New York and London - US prosecutors were broadening their investigation of the foreign exchange industry as they questioned salespeople at the world’s biggest banks on their practices, said people with knowledge of the matter.
The Department of Justice had been asking bankers and clients how much sales teams charged customers to exchange currency, the people said, asking not to be identified as the interviews were private. The move is the first indication prosecutors are probing practices.
According to more than a dozen current and former salespeople and traders interviewed by Bloomberg News, it was common to charge what is known as a hard mark-up, tacking on a small margin for a salesperson’s services. Some clients who make currency deals rarely or in small amounts were known to pay little attention to the rates. The agency was scrutinising whether banks committed fraud by failing to disclose the practice properly to customers, the people said.
“Banks should always be transparent with their clients on pricing mechanisms,” said David Woolcock, the chairman of the committee for professionalism at ACI, a Paris-based group representing 13 000 traders in 60 countries who helped write the industry’s code of conduct.
“This does not sound like it is consistent with best practice nor ethical behaviour.”
The agency has interviewed sales staff with their lawyers at bank offices in the US over the past two months.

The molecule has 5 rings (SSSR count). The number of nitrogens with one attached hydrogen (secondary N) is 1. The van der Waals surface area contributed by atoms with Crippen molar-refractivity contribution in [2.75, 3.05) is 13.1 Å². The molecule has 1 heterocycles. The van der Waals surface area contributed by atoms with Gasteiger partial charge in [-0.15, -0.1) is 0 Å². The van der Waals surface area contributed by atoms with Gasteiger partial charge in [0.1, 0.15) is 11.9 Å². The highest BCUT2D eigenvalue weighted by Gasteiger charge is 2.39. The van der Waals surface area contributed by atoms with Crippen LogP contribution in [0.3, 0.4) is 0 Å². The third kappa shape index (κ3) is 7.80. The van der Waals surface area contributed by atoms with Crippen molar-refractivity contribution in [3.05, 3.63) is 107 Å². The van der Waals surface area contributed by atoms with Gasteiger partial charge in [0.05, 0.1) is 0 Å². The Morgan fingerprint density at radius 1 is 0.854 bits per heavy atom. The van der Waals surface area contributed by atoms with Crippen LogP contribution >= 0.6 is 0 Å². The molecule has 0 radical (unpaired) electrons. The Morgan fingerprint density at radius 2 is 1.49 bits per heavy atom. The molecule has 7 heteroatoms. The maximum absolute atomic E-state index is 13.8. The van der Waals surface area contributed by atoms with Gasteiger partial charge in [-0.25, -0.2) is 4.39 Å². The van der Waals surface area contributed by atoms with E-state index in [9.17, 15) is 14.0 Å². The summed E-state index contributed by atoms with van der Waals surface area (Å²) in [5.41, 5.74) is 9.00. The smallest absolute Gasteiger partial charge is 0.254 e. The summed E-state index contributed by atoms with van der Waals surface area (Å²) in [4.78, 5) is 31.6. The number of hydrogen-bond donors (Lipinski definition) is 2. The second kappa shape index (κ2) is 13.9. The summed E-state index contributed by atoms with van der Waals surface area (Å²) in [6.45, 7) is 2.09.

It was one of more than a dozen authorities in the world investigating the $5.3 trillion-a-day (R571 trillion) currency market following allegations that dealers at the world’s biggest banks traded ahead of their clients or colluded to rig the benchmarks that pension funds and money managers use to pay for foreign exchange.
Banks also have been digging through their own records and interviewing staff, including from sales, to show co-operation with the probes in bids for leniency should they lead to disciplinary action.
They were not required to provide time stamps showing when currency transactions were completed, as with equities, giving dealers an opportunity to mislead about the rate at which orders were executed. Spot foreign exchange transactions also fell outside the EU’s Markets in Financial Instruments Directive which required dealers to take all reasonable steps to ensure the best possible results for their clients.
Peter Carr, a spokesman for the Justice Department, would not comment on which banks were being investigated
Ex-employees said sales teams at Zurich-based UBS and Barclays in London were aware of which companies were considered unsophisticated about currency trades and charged them more. – Bloomberg